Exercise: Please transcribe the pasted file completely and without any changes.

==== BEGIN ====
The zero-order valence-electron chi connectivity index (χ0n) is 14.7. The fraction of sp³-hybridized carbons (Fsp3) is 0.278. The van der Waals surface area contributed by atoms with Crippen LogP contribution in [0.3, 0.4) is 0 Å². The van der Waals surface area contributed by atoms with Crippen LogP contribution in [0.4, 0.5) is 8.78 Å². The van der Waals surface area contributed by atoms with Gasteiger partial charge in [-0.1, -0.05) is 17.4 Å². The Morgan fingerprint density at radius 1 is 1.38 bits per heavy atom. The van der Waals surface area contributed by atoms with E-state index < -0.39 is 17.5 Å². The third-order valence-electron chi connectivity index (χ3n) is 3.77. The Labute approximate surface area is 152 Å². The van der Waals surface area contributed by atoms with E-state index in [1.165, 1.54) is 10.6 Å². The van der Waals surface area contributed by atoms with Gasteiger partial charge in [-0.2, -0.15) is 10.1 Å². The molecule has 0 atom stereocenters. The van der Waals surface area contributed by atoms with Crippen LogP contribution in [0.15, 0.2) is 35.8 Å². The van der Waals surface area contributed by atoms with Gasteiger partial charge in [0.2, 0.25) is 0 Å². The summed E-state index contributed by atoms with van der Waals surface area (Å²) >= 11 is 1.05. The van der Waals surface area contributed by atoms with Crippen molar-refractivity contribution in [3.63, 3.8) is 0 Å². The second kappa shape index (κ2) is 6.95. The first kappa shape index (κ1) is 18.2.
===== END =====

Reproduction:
The zero-order valence-electron chi connectivity index (χ0n) is 14.7. The fraction of sp³-hybridized carbons (Fsp3) is 0.278. The van der Waals surface area contributed by atoms with Crippen LogP contribution in [0.3, 0.4) is 0 Å². The van der Waals surface area contributed by atoms with Crippen LogP contribution in [0.4, 0.5) is 8.78 Å². The van der Waals surface area contributed by atoms with Gasteiger partial charge in [-0.1, -0.05) is 17.4 Å². The Morgan fingerprint density at radius 1 is 1.38 bits per heavy atom. The van der Waals surface area contributed by atoms with E-state index < -0.39 is 17.5 Å². The third-order valence-electron chi connectivity index (χ3n) is 3.77. The Labute approximate surface area is 152 Å². The van der Waals surface area contributed by atoms with E-state index in [1.165, 1.54) is 10.6 Å². The van der Waals surface area contributed by atoms with Gasteiger partial charge in [-0.2, -0.15) is 10.1 Å². The molecule has 0 atom stereocenters. The van der Waals surface area contributed by atoms with Crippen LogP contribution in [0.15, 0.2) is 35.8 Å². The van der Waals surface area contributed by atoms with Gasteiger partial charge in [0.2, 0.25) is 0 Å². The summed E-state index contributed by atoms with van der Waals surface area (Å²) >= 11 is 1.05. The van der Waals surface area contributed by atoms with Crippen molar-refractivity contribution in [3.63, 3.8) is 0 Å². The second kappa shape index (κ2) is 6.95. The first kappa shape index (κ1) is 18.2.